CNN International romanticizes Cuban poverty


CNN International wrote a piece romanticizing slum tourism in Cuba this morning, lamenting that with the weakening of the US' embargo against Cuba and the inevitable end to that embargo, the timeless 1950's vintage character of Havana will wither away once American investors begin developing and modernizing the island nation. From the article:

"To some outsiders, it looks firmly stuck in the 1950s. Vintage cars roam the streets, the landscape is absent of strip malls and global chains, and the buildings -- though crumbling -- hark back to a grander time.

It is these throwbacks that lend Havana, the country's capital, an undeniable charm. A charm that, some worry, is in peril once the U.S. embargo lifts."

I've been to Cuba. My wife's family emigrated from Cuba to the U.S. before she was born, but the State Department issues waivers to Americans to visit family who remained. We went in 2011 with my in-laws. We stayed in her aunt and uncle's one bedroom apartment, the six of us. We got our food from the ration store. We stood in line waiting to be able to buy bread. There's nothing romantic about the abject poverty that comes from a despotic government that stymies its own citizens' ability to advance their own well being.

But as a white tourist in Cuba, I was also able to access the tourist side of Havana. It's a carefully constructed façade designed by the Cuban government to attract rich white tourists who want to photograph the derelict infrastructure before going back to their refurbished hotels with modern luxuries.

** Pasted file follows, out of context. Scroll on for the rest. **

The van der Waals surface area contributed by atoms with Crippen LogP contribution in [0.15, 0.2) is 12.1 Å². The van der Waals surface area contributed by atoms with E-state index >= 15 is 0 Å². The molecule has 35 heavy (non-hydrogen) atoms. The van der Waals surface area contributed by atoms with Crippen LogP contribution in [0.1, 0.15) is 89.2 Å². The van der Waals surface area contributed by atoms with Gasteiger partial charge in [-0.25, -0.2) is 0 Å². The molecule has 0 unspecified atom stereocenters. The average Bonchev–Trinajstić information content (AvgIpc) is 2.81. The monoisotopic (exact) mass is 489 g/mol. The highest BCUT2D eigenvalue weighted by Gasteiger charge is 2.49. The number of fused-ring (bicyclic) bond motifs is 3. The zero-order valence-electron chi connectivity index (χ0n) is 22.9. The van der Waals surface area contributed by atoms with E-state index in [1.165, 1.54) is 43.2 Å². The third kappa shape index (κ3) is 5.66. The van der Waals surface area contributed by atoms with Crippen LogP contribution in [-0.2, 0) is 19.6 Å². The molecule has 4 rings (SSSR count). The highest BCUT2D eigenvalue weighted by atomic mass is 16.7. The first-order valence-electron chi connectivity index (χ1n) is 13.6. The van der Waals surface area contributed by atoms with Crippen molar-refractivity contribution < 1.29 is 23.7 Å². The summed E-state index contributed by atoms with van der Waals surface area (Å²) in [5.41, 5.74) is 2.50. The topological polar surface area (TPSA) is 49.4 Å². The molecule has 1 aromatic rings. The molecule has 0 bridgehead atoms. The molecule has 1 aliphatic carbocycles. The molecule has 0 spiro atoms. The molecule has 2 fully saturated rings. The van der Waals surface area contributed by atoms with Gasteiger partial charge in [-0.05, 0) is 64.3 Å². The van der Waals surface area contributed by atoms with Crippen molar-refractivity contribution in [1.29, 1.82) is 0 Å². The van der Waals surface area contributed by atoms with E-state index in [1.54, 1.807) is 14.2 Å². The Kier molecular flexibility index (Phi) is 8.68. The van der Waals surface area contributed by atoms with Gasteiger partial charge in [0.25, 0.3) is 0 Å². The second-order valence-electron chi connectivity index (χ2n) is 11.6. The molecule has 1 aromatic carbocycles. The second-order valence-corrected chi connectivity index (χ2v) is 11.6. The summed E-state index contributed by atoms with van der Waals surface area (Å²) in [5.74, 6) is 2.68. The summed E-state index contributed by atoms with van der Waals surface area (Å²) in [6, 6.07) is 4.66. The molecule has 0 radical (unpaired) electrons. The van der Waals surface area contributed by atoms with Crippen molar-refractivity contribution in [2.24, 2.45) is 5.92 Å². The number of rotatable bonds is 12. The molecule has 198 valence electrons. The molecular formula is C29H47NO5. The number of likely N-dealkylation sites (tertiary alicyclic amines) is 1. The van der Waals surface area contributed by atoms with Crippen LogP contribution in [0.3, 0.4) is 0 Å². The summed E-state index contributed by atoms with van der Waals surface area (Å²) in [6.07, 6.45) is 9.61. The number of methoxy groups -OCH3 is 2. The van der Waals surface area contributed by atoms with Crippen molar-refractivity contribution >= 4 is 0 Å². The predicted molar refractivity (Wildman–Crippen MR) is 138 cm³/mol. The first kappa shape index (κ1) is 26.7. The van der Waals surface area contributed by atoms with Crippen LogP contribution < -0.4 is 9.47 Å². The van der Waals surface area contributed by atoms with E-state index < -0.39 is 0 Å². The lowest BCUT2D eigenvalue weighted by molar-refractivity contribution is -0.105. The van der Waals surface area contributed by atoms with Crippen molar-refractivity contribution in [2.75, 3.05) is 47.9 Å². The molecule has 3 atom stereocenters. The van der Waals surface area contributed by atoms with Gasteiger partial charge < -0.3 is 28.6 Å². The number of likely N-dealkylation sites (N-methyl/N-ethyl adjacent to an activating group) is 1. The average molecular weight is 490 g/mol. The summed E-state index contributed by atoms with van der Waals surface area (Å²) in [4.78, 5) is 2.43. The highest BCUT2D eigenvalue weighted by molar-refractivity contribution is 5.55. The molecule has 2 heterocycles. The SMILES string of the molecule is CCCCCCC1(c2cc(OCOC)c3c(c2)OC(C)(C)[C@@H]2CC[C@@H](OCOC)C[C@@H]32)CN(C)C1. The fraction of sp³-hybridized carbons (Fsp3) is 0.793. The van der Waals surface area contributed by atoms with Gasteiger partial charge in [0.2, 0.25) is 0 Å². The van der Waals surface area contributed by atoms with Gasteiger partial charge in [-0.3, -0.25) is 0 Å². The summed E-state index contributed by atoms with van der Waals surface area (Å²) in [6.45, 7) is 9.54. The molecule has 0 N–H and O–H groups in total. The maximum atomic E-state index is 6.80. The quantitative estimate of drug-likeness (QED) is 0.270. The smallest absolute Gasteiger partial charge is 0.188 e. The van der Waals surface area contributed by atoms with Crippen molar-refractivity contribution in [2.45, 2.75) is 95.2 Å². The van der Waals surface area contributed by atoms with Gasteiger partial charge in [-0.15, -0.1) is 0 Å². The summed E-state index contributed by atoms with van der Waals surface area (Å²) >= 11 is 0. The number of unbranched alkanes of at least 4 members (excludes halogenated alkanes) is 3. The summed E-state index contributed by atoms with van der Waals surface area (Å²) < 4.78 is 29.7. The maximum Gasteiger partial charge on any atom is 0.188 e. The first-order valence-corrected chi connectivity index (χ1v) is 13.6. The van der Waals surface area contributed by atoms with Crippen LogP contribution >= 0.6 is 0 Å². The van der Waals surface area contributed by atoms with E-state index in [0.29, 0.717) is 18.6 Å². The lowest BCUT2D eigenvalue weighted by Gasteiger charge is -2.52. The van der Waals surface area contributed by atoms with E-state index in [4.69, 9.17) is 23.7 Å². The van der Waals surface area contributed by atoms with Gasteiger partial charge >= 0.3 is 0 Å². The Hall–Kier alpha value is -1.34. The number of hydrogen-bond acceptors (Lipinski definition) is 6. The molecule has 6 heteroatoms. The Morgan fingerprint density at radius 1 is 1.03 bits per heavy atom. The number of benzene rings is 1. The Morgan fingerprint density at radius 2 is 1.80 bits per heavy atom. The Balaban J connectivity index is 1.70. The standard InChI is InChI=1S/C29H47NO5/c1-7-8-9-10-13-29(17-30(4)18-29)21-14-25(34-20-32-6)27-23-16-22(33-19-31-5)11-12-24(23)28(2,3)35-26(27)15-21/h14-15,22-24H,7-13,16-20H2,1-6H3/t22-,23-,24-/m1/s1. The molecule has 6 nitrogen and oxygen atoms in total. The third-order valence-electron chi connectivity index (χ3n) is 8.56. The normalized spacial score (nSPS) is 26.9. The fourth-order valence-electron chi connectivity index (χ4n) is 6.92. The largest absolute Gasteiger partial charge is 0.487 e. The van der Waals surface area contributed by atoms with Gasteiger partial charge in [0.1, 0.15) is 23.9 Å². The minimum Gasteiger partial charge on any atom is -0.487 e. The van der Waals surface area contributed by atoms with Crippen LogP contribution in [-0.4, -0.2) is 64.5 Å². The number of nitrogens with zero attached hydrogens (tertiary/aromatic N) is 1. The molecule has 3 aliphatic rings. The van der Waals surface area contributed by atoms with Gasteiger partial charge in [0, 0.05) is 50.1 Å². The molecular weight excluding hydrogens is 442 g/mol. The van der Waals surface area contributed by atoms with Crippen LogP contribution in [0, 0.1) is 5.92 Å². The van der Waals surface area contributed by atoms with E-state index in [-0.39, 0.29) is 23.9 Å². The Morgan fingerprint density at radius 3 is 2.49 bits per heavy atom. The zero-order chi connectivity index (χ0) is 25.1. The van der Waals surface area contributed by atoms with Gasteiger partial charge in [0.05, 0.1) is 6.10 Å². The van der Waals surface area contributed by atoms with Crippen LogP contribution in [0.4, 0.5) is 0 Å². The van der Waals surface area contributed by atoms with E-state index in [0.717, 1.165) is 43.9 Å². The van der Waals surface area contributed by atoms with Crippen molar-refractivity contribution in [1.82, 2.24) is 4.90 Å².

When the Soviet Union collapsed, the Cuban government found itself woefully short on foreign cash reserves to import basic life necessities onto the island. Tourism was their only export, and they made sure to build a tourist experience segregated from the realities of daily Cuban life to ensure that their foreign visitors' vacations were never tarnished by the cruel realities of life in a dictatorship. Imagine DisneyWorld, except behind the scenes they impoverish, terrorize, imprison, and execute the employees and their families.

This apartheid of tourists and residents was mostly engineered with currency. Up until 2013, the local Cuban peso was not an exchangeable currency. You couldn't buy them with euros, yen, or dollars. But they were the only currency Cuban citizens can use. For tourists, the government created an entirely alternate and exchangeable currency known as the "cuc" (pronounced like kook). The hotels took cuc, not pesos. The restaurants took cuc, not pesos. They even had separate taxi cabs depending on whether you're paying with cuc or pesos. By limiting who could accept cuc as payment and by controlling where such establishments were operated, the Cuban government carved out entire sections of cities and of the country for the tourists.

This 1950's vintage feel that CNN fears will go away is a carefully constructed government illusion. It's as much Cuba as the NYNY Hotel in Las Vegas is the Big Apple.

It's absurd to lament the death of this system. It's cruel to prefer the Cubans live in abject poverty. It's self-serving to try to preserve a system where the finest parts of their culture and the finest products of their country are reserved for the tourists. Slum tourism isn't romantic.

America's greatest potential export to Cuba would be investment capital and entrepreneurship. I can't wait to see what happens when the powderkeg of Cuban initiative and ingenuity is unleashed. 

(photo credit) (H/T: Adam Gurri)

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